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- tags "Heat capacity, phase change, colligative properties"
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- fileName "Gen chem"
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- Def phase
- If all intensive macroscopic properties are constant, the system is homogenous and can be considered a phase
What does it mean when a phase change occurs, and what are the two mechanisms capable of creating a phase change
- When a phase changes, it means the internal energy has changed, or the space between molecules has changed.
- Work and heat can change a phase
Def heat capacity and give equation. what is a better name for it hint: more accurate description
A measure of the energy needed to change the temperature of a substance. Or the amount of energy a substance can absorb before changing temperature. Puts an energy quantity to each thermal unit.
- Internal energy capacity
How many types of heat capacities are there for any one substance. What are they
- Constant volume heat capacity
- Constant pressure heat capacity
Which is greater, Cv or Cp
Cv > Cp
What are the heat capacity equations and when do you use each? What are the symbols for each
- q=C(dT): heat capacity of an over all system
- q=mc(dT): specific heat capacity - heat capacity per unit mass
- Specific heat symbol: c
- Heat capacity symbol: C
What is the specific heat capacity if water
What is a calorimeter, what are the two types, and info do we get from each
- Calorimeter: device used to measure energy change
- Constant pressure: coffee cup calorimeter (because done at atmospheric pressure) tells heats of reaction
- Constant volume: bomb calorimeter tells internal energy change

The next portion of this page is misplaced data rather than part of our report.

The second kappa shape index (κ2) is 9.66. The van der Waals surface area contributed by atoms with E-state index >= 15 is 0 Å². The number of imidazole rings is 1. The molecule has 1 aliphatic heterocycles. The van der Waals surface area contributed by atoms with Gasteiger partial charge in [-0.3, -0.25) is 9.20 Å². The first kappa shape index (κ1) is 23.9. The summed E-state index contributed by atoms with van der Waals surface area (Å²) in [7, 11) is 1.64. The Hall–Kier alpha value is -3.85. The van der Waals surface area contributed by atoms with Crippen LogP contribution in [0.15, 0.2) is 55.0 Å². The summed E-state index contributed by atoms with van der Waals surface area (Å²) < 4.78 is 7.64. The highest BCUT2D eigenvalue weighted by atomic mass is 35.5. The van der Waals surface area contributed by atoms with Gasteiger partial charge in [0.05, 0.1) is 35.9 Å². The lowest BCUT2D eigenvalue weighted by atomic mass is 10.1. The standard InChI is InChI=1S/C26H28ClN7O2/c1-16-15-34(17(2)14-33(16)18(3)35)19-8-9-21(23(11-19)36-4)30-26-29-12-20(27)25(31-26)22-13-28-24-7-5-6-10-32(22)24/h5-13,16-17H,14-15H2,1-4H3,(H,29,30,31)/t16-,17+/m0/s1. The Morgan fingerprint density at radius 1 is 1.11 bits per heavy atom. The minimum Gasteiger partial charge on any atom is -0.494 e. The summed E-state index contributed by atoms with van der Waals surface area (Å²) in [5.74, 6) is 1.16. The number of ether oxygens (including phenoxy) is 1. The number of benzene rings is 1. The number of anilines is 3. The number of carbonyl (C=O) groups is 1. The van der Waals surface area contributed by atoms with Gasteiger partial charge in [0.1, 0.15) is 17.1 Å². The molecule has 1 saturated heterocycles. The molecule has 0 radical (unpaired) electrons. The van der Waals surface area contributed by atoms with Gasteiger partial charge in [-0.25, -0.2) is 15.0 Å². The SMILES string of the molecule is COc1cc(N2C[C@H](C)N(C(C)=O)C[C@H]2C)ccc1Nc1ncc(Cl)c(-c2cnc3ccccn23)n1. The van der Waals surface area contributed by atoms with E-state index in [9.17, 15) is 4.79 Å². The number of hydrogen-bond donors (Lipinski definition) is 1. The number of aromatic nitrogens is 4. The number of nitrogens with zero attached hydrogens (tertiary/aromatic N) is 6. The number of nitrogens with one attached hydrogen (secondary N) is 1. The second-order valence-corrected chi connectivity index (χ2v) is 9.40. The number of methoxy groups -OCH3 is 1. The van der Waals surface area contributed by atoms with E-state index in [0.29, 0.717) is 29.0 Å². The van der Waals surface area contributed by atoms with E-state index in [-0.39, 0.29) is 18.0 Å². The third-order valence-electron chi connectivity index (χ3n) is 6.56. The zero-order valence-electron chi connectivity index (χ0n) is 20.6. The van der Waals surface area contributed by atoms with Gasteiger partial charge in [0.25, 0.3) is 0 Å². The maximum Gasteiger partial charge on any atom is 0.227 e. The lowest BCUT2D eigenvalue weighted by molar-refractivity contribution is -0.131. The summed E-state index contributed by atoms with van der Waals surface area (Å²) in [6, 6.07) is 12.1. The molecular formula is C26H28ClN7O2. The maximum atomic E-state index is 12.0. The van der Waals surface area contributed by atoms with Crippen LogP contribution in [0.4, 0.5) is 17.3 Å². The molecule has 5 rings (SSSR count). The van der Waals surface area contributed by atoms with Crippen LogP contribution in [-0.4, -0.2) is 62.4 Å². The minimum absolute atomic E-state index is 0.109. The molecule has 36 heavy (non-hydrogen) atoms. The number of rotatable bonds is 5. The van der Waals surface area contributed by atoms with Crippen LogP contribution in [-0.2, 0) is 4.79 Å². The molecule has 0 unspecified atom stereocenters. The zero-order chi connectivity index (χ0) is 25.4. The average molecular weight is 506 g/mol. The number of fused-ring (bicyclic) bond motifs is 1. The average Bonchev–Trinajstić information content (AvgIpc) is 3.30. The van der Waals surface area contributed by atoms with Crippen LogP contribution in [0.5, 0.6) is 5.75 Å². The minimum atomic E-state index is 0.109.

Define heat of fusion and hear of vaporaization
- Heat of fusion: solid to liquid phase change (melting/freezing)
- Heat of vaporization: liquid to gas phase change (vaporization/condensation)
Define triple point, critical temperature, critical pressure, critical point
- Triple point: Single point where a substance can exist in equilibrium in all three phases simultaneously
- Critical temperature: temp above which a substance cannot be liquified, regardless of the pressure added
- Critical pressure: the pressure required to produce liquidification of a substance at critical temp
- Critical point: point defined by a substances critical temp and pressure. Beyond this point, a liquid has gas a liquid characteristics
What is a colligative property. What are these properties
- Colligative property: a property which depends on n umber of particles involved only. Type does not change anything
- 1. Vapor pressure
- 2. Boiling point
- 3. Freezing point
- 4. Osmotic pressure
Give equation for boilling point elevation. Why is this phenomena observed
- k(b)= specific constant of substance being boiled
- m= molality
- i= van't Hoff factor = number of particles a single solute will dissociate into when put in solution
- Nonvolatile solutes lower vapor pressure which in turn raises boiling point
What is freezing point depression and how is it similar/different from boiling point elevation (bpe). What is the equation
- Freezing point depression: change in melting point due to addition of solute
- Same as bpe because a nonvolatile solute must be added to an ideally dilute solution for an effect
- Different because it is not vapor pressure which is changed, but impurities in crystallization are created which lower freezing point
- Same as bpe, but use k(f) instead of k(b)
Define osmotic pressure. What is the equation.
- Measure of waters desire to move into a substance due to osmosis